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Garcia, L.; Firek, A.; Freund, D.; Massai, D.; Khurana, D.; Lee, J.E.; Zamarripa, S.; Sasaninia, B.; Michaels, K.; Nightingale, J.; et al. Decisions to Choose COVID-19 Vaccination by Health Care Workers in a Southern California Safety Net Medical Center Vary by Sociodemographic Factors. Vaccines 2022, 10, 1247.

AMA Style

Garcia L, Firek A, Freund D, Massai D, Khurana D, Lee JE, Zamarripa S, Sasaninia B, Michaels K, Nightingale J, et al. Decisions to Choose COVID-19 Vaccination by Health Care Workers in a Southern California Safety Net Medical Center Vary by Sociodemographic Factors. Vaccines. 2022; 10(8):1247.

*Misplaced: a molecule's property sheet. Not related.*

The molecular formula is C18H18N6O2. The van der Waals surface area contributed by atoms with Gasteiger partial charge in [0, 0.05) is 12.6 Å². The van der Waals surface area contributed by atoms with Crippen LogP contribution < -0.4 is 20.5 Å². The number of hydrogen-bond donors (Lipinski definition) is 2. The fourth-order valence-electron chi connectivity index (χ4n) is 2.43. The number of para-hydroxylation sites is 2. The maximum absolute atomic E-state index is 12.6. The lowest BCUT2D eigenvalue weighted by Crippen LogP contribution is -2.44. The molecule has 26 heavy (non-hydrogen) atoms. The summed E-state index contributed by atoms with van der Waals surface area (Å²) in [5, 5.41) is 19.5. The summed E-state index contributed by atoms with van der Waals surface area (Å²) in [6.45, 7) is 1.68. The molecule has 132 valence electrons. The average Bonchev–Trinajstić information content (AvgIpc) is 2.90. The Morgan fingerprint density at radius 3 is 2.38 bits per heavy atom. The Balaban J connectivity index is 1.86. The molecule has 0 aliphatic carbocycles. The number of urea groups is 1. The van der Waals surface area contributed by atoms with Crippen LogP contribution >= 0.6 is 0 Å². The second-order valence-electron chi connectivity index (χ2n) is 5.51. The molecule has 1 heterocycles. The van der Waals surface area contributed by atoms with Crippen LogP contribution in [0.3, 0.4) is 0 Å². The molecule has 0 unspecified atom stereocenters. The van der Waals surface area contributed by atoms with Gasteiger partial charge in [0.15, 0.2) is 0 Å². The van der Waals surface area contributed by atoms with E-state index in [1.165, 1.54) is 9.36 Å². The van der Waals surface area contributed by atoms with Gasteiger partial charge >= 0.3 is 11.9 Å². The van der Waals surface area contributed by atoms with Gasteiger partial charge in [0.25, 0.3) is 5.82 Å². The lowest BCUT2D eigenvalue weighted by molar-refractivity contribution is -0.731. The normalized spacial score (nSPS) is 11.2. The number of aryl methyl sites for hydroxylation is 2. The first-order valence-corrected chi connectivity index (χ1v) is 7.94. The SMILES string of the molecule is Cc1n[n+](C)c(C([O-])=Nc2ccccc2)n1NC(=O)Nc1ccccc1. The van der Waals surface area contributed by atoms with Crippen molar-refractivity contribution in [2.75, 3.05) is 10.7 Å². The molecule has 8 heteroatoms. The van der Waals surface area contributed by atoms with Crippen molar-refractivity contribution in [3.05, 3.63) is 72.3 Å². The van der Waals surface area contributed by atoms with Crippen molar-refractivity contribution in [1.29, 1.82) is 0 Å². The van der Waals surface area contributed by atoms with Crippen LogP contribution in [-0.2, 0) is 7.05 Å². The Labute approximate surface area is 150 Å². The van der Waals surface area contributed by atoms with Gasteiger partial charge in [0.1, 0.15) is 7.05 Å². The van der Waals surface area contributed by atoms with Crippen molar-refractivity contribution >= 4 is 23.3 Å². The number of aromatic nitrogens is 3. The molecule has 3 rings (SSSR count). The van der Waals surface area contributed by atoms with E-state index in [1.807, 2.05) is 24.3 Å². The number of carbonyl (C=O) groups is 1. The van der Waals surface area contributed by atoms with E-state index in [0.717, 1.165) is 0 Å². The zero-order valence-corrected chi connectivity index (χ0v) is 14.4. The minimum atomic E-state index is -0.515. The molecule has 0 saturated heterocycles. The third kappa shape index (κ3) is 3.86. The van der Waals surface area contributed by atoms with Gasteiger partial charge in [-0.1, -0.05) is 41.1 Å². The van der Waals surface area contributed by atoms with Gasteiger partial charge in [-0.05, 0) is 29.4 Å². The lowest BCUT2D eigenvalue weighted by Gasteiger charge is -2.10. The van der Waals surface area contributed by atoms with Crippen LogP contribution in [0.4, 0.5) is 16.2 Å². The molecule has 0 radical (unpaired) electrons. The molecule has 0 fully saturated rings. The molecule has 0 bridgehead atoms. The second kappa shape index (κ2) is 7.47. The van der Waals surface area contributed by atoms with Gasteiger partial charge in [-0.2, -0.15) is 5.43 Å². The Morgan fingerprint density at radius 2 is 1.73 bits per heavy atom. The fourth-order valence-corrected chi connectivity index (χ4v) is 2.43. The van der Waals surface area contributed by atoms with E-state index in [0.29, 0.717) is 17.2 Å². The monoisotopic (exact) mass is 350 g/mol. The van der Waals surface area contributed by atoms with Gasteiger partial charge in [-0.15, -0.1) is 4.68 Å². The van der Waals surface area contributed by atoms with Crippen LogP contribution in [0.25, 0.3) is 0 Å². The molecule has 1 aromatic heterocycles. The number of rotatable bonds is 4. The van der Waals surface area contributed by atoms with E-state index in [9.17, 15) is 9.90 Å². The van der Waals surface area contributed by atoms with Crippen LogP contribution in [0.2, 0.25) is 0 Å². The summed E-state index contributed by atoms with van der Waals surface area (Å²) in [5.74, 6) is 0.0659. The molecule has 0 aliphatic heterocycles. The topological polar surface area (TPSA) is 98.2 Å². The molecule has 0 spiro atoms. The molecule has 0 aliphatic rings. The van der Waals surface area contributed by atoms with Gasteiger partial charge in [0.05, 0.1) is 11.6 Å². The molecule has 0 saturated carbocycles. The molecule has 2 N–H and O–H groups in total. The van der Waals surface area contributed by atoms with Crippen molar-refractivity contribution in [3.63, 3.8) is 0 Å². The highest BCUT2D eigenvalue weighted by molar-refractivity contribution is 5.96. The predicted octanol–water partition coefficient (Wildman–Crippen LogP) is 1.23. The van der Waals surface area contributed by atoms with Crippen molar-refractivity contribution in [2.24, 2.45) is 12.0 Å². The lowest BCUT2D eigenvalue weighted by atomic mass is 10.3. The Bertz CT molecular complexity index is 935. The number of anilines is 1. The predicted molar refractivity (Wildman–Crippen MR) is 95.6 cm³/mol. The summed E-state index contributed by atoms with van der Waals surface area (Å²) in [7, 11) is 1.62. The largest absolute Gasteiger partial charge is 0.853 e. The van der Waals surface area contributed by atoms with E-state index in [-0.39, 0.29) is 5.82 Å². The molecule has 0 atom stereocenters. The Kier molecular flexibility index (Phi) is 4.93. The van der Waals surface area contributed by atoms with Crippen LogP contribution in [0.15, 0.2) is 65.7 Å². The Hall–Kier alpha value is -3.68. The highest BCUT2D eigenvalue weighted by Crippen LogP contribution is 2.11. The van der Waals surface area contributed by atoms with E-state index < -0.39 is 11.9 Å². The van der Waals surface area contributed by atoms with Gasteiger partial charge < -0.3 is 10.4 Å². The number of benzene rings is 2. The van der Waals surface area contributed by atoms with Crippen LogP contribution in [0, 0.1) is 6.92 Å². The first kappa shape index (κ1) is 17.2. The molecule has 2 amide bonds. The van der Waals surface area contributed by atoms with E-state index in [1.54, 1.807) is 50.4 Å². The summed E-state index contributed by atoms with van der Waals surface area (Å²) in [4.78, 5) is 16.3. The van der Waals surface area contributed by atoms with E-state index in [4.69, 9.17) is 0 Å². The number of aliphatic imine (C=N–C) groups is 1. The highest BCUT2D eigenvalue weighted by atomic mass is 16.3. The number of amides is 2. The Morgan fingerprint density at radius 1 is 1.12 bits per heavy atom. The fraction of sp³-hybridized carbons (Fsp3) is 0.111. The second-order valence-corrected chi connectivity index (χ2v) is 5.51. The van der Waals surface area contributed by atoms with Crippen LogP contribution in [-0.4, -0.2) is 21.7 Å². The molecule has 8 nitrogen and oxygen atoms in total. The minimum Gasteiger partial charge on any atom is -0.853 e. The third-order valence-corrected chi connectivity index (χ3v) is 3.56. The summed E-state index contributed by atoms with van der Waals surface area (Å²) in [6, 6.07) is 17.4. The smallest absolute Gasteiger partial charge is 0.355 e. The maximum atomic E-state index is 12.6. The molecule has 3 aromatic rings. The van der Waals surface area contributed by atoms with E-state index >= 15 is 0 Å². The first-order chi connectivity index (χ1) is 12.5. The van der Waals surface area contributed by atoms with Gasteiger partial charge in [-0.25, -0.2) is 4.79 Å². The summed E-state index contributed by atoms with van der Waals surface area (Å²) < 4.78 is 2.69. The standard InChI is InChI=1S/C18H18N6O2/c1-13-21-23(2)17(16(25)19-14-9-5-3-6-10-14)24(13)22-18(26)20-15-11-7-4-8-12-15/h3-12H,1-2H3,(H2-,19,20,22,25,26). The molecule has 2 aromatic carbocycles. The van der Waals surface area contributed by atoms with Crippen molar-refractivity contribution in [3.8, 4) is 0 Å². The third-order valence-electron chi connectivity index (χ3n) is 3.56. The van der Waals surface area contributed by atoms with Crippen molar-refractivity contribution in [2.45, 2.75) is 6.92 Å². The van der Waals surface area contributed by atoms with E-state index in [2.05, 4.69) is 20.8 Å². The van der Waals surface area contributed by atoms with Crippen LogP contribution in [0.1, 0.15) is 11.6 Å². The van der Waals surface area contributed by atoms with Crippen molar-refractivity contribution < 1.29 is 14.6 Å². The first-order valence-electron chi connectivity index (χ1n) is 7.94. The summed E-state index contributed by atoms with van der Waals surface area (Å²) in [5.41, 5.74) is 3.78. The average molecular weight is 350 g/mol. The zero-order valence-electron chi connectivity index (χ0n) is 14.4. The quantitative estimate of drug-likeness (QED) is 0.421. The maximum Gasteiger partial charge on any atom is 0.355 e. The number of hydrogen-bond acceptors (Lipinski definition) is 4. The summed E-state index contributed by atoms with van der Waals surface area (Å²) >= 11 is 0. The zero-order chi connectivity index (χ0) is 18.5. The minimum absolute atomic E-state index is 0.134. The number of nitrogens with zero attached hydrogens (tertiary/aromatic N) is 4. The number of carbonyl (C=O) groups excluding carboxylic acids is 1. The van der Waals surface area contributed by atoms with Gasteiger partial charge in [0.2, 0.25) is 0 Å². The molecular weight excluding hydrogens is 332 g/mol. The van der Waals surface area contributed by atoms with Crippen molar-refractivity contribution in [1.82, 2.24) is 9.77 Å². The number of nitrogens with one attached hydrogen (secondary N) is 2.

Chicago/Turabian Style

Garcia, Lauren, Anthony Firek, Deborah Freund, Donatella Massai, Dhruv Khurana, Jerusha E. Lee, Susanna Zamarripa, Bijan Sasaninia, Kelsey Michaels, Judi Nightingale, and et al. 2022. "Decisions to Choose COVID-19 Vaccination by Health Care Workers in a Southern California Safety Net Medical Center Vary by Sociodemographic Factors" Vaccines 10, no. 8: 1247.